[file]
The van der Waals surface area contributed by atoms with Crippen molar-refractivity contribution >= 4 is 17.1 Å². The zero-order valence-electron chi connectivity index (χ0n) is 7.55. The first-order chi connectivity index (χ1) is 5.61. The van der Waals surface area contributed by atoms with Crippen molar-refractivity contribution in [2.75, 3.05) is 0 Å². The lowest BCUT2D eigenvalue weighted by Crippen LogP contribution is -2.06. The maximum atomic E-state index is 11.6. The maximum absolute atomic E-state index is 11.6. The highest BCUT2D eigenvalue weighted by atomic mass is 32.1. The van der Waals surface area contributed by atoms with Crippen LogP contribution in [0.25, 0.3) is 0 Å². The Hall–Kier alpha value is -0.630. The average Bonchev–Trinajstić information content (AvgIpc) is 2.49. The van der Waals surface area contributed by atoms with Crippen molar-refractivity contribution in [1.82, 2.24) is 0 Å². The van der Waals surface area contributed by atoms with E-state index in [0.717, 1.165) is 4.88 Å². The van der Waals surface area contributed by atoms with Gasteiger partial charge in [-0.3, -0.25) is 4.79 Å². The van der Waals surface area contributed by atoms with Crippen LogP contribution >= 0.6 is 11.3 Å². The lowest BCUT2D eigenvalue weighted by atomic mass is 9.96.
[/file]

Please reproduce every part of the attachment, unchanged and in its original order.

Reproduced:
The van der Waals surface area contributed by atoms with Crippen molar-refractivity contribution >= 4 is 17.1 Å². The zero-order valence-electron chi connectivity index (χ0n) is 7.55. The first-order chi connectivity index (χ1) is 5.61. The van der Waals surface area contributed by atoms with Crippen molar-refractivity contribution in [2.75, 3.05) is 0 Å². The lowest BCUT2D eigenvalue weighted by Crippen LogP contribution is -2.06. The maximum atomic E-state index is 11.6. The maximum absolute atomic E-state index is 11.6. The highest BCUT2D eigenvalue weighted by atomic mass is 32.1. The van der Waals surface area contributed by atoms with Crippen LogP contribution in [0.25, 0.3) is 0 Å². The Hall–Kier alpha value is -0.630. The average Bonchev–Trinajstić information content (AvgIpc) is 2.49. The van der Waals surface area contributed by atoms with Crippen molar-refractivity contribution in [1.82, 2.24) is 0 Å². The van der Waals surface area contributed by atoms with E-state index in [0.717, 1.165) is 4.88 Å². The van der Waals surface area contributed by atoms with Gasteiger partial charge in [-0.3, -0.25) is 4.79 Å². The van der Waals surface area contributed by atoms with Crippen LogP contribution >= 0.6 is 11.3 Å². The lowest BCUT2D eigenvalue weighted by atomic mass is 9.96.